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Shakespeare’s Comedy of Errors coming to the Empress Theatre in Fort Macleod

Antipholus of Heifersus (Dan Perryman) smacks Dromio of Heifersus for something his twin Dromio of Syracuse has done as Miss Kitty (Addison Gatner in red dress) and Luciana (Halla Wagner in pink dress) come running. Photo by Richard Amery

Antipholus of Heifersus (Dan Perryman) smacks Dromio of Heifersus for something his twin Dromio of Syracuse has done as Miss Kitty (Addison Gatner in red dress) and Luciana (Halla Wagner in pink dress) come running. Photo by Richard Amery

Antipholus of Heifersus (Dan Perryman) and Dromio of Heifersus (Cole Fetting) are confused about why they have been locked out of their own house by  Dromio of Syracuse (Jordan Payne) who has his hands full with Maude (Jolayne Arnoldussen) and who has been mistaken for his twin Dromio of Heifersus). Photo by Richard Amery

Antipholus of Heifersus (Dan Perryman) and Dromio of Heifersus (Cole Fetting) are confused about why they have been locked out of their own house by Dromio of Syracuse (Jordan Payne) who has his hands full with Maude (Jolayne Arnoldussen) and who has been mistaken for his twin Dromio of Heifersus). Photo by Richard Amery

One of the Bard’s popular plays gets a western twist when it comes to the stage of the Empress Theatre at 7:30 p.m. on Saturday, Aug. 5.
Director Ron Chambers has set Shakespeare’s The Comedy of Errors in a southern Alberta cowboy town in the late 19th century.
For the second year in a row, the Lethbridge Shakespeare Performance Society is bringing its Shakespeare in the Park show, performed at Galt Gardens through July and August, to the Empress Theatre.
The society also staged The Comedy of Errors on Sunday at the Coutts Centre near Nanton.
“Each year, we’re looking at trying to expand and take Shakespeare a little further out than just in Lethbridge,” producer Kate Connolly said. “We hope this is going to be an annual event.”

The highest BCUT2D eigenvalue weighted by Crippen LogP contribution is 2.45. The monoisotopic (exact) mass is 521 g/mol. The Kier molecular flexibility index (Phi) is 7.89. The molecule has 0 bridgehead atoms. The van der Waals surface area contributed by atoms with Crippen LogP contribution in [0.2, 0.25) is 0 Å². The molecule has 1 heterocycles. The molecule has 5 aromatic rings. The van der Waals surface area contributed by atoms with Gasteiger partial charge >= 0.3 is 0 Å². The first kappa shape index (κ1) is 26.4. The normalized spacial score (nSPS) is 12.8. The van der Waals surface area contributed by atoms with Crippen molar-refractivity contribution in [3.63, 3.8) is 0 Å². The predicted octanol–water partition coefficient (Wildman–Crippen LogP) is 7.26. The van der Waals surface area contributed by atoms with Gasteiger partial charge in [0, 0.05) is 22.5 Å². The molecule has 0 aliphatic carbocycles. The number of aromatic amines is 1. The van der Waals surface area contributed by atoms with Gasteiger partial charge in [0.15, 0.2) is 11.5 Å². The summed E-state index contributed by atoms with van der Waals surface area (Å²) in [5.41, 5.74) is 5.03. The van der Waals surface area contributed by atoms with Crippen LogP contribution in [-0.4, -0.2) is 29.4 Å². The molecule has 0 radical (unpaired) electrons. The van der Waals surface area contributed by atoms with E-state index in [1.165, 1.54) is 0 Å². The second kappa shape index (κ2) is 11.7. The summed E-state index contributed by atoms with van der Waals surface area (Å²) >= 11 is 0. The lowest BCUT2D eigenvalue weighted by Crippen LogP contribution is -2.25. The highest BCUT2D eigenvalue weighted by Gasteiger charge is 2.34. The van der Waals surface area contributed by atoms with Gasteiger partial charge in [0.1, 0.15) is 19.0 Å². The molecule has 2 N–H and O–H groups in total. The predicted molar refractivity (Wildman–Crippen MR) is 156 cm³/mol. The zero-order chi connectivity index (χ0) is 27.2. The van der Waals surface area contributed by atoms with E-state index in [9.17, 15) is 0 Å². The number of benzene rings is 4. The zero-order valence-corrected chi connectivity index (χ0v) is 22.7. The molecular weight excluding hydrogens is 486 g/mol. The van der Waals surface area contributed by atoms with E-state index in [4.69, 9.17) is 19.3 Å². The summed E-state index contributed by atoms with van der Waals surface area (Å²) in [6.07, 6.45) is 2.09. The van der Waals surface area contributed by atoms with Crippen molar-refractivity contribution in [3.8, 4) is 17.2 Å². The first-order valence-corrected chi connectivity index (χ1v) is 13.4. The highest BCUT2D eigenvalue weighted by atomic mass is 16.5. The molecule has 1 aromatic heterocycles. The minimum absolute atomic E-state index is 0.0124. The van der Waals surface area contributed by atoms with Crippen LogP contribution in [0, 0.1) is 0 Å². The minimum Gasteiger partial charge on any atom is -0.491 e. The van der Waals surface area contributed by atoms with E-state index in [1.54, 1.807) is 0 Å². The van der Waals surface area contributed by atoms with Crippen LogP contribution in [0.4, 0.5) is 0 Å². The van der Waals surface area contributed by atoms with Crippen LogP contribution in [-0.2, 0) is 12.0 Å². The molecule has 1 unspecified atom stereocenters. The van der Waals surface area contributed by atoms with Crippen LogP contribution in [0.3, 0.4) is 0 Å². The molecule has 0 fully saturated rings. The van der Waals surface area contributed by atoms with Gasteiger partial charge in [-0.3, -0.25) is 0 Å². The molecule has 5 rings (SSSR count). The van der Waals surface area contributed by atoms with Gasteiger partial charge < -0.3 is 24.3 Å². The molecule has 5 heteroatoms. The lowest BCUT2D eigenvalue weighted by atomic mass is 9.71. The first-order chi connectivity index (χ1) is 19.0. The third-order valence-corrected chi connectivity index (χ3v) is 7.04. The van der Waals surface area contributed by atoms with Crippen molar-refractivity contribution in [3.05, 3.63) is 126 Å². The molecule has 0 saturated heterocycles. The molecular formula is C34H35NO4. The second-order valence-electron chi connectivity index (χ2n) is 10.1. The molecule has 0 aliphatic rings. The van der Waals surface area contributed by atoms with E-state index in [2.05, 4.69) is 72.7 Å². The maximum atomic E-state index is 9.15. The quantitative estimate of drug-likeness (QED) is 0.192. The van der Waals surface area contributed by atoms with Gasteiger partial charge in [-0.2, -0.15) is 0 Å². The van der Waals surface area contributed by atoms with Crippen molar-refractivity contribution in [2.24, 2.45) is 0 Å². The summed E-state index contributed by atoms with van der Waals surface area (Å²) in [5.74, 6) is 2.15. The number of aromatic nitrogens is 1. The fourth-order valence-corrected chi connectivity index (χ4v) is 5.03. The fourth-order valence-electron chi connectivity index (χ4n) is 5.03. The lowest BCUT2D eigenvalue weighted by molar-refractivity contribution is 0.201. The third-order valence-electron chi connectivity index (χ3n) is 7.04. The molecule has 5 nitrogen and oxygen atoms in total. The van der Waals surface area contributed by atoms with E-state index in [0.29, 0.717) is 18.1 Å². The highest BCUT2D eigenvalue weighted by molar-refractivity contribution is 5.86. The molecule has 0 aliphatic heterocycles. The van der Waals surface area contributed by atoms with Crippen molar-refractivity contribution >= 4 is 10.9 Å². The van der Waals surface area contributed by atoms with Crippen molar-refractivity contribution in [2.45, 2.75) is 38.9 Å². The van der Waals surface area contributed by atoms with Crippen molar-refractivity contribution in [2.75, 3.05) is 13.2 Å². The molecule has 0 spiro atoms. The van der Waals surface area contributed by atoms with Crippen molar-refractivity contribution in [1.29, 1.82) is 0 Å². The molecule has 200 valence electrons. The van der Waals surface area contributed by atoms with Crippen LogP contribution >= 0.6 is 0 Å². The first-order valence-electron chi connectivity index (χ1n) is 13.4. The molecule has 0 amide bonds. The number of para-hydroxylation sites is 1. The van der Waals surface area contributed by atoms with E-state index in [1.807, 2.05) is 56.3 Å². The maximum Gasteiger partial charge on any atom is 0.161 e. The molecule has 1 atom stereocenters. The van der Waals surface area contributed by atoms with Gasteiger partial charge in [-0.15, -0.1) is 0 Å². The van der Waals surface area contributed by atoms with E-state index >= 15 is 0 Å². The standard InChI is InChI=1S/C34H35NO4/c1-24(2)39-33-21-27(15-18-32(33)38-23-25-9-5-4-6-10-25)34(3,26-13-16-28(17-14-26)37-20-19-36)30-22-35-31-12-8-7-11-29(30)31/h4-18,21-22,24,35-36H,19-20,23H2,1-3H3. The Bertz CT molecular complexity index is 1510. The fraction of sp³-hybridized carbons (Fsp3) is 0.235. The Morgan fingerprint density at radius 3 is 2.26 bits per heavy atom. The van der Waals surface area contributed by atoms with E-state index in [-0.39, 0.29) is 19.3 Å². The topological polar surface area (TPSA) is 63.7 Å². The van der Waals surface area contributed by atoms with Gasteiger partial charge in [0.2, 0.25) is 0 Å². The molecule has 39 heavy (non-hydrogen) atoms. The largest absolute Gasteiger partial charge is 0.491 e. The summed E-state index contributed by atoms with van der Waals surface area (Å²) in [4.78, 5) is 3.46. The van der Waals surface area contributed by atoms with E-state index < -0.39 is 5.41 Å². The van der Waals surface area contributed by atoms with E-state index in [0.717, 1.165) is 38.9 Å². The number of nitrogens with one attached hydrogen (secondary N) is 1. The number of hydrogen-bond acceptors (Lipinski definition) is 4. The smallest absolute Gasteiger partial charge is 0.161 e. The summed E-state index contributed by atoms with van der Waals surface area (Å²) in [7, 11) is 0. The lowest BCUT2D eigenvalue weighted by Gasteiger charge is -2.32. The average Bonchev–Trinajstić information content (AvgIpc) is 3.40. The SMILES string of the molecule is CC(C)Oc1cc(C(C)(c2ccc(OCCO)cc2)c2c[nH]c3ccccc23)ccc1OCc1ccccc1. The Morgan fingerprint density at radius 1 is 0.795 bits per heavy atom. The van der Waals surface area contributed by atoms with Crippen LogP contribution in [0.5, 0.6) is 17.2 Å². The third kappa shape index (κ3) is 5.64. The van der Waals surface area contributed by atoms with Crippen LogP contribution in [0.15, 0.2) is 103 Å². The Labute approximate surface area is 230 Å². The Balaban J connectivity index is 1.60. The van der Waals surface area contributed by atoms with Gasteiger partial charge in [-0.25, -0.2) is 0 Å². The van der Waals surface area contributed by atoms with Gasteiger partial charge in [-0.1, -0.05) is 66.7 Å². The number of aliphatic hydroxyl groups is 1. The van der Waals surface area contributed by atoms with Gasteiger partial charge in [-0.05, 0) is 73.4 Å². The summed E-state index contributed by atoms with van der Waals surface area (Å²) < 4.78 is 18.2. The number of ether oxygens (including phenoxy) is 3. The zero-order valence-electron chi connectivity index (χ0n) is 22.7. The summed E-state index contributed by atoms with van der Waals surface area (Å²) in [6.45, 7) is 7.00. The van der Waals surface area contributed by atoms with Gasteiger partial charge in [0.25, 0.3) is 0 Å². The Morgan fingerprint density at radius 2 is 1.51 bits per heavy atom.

Last year, the society staged Romeo and Juliet at the Empress and the Coutts Centre.
“I have a particular personal reason to want to bring our performances to the Empress,” Connolly said. “I remember the days when it was a thriving place for summer repertoire theatre. Those really were the days.”
That tradition started in the 1980s with Great West Theatre and was revived for a few years in the early 2000s when the Empress hired a summer theatre staff to present two plays.
“I would love to see more live theatre being performed in that beautiful, historic theatre,” Connolly said. “Dramatic theatre, I think it’s a perfect setting for it.”
“We’re very happy to bring Shakespere there, even if it’s just for one night.”
University of Lethbridge professor and playwright Chambers is no stranger to Fort Macleod, having been commissioned to write the play to commemorate the Empress Theatre’s centennial in 2012.
Chambers wanted to put a twist on The Comedy of Errors, which Shakespeare set in a mythical Greek location, by setting it in southern Alberta in a “cowboy town.”
The costumes and some of the dialogue, including western slang, will reflect that western setting as part of the “cowboyification” of the Shakespeare play.
The cast is made up of U of L theatre students and graduates, as well as community actors.
“It is a nice mix,” Connolly said. “The same is true for our production team. It’s a good partnership we have with the university and local theatre groups.”
The non-profit Lethbridge Shakespeare Performance Society has performed Shakespeare in the Park for six years, giving 14 to 16 performances each year at Galt Gardens.
Audiences average about 300 people a night, and that number is growing.
The Comedy of Errors tells the story of identical twins separated soon after birth in a shipwreck. Each was saved, with his own twin servant.
Now young men, the long lost twin brothers wind up in the same western town with their twin servants, unbeknownst to each other.
Hilarity ensues as the young men and servants are mistaken for one another constantly by the local residents.
“It’s very, very lively and fast-moving, and quite slapstick in some ways,” Connolly said. “There’s a lot of physical comedy.”
“It’s really the kind of show where you sit back and have a good laugh, but you’re still getting the original words of Shakespeare.”

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